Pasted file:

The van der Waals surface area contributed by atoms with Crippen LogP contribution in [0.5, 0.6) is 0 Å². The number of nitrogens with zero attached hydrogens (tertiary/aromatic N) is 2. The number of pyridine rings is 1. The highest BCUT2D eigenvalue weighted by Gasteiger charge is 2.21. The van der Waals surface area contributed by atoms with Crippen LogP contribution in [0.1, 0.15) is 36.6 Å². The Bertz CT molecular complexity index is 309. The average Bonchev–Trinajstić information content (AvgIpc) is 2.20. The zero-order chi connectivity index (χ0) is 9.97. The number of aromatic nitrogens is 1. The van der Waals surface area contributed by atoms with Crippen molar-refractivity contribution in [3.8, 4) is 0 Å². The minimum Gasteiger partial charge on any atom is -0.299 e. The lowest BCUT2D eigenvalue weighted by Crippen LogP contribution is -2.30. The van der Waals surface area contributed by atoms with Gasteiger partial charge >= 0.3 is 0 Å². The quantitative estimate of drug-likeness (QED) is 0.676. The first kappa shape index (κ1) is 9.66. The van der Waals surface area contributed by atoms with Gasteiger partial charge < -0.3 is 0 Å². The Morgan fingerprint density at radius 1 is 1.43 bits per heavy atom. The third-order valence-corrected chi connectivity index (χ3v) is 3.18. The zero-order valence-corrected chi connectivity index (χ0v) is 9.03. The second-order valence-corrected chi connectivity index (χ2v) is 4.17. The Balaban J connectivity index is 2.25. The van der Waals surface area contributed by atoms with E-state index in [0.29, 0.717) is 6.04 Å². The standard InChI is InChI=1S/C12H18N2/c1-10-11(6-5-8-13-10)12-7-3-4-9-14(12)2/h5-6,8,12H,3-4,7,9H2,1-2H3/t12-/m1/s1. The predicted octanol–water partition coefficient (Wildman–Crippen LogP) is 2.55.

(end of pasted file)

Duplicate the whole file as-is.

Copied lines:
The van der Waals surface area contributed by atoms with Crippen LogP contribution in [0.5, 0.6) is 0 Å². The number of nitrogens with zero attached hydrogens (tertiary/aromatic N) is 2. The number of pyridine rings is 1. The highest BCUT2D eigenvalue weighted by Gasteiger charge is 2.21. The van der Waals surface area contributed by atoms with Crippen LogP contribution in [0.1, 0.15) is 36.6 Å². The Bertz CT molecular complexity index is 309. The average Bonchev–Trinajstić information content (AvgIpc) is 2.20. The zero-order chi connectivity index (χ0) is 9.97. The number of aromatic nitrogens is 1. The van der Waals surface area contributed by atoms with Crippen molar-refractivity contribution in [3.8, 4) is 0 Å². The minimum Gasteiger partial charge on any atom is -0.299 e. The lowest BCUT2D eigenvalue weighted by Crippen LogP contribution is -2.30. The van der Waals surface area contributed by atoms with Gasteiger partial charge >= 0.3 is 0 Å². The quantitative estimate of drug-likeness (QED) is 0.676. The first kappa shape index (κ1) is 9.66. The van der Waals surface area contributed by atoms with Gasteiger partial charge < -0.3 is 0 Å². The Morgan fingerprint density at radius 1 is 1.43 bits per heavy atom. The third-order valence-corrected chi connectivity index (χ3v) is 3.18. The zero-order valence-corrected chi connectivity index (χ0v) is 9.03. The second-order valence-corrected chi connectivity index (χ2v) is 4.17. The Balaban J connectivity index is 2.25. The van der Waals surface area contributed by atoms with E-state index in [0.29, 0.717) is 6.04 Å². The standard InChI is InChI=1S/C12H18N2/c1-10-11(6-5-8-13-10)12-7-3-4-9-14(12)2/h5-6,8,12H,3-4,7,9H2,1-2H3/t12-/m1/s1. The predicted octanol–water partition coefficient (Wildman–Crippen LogP) is 2.55.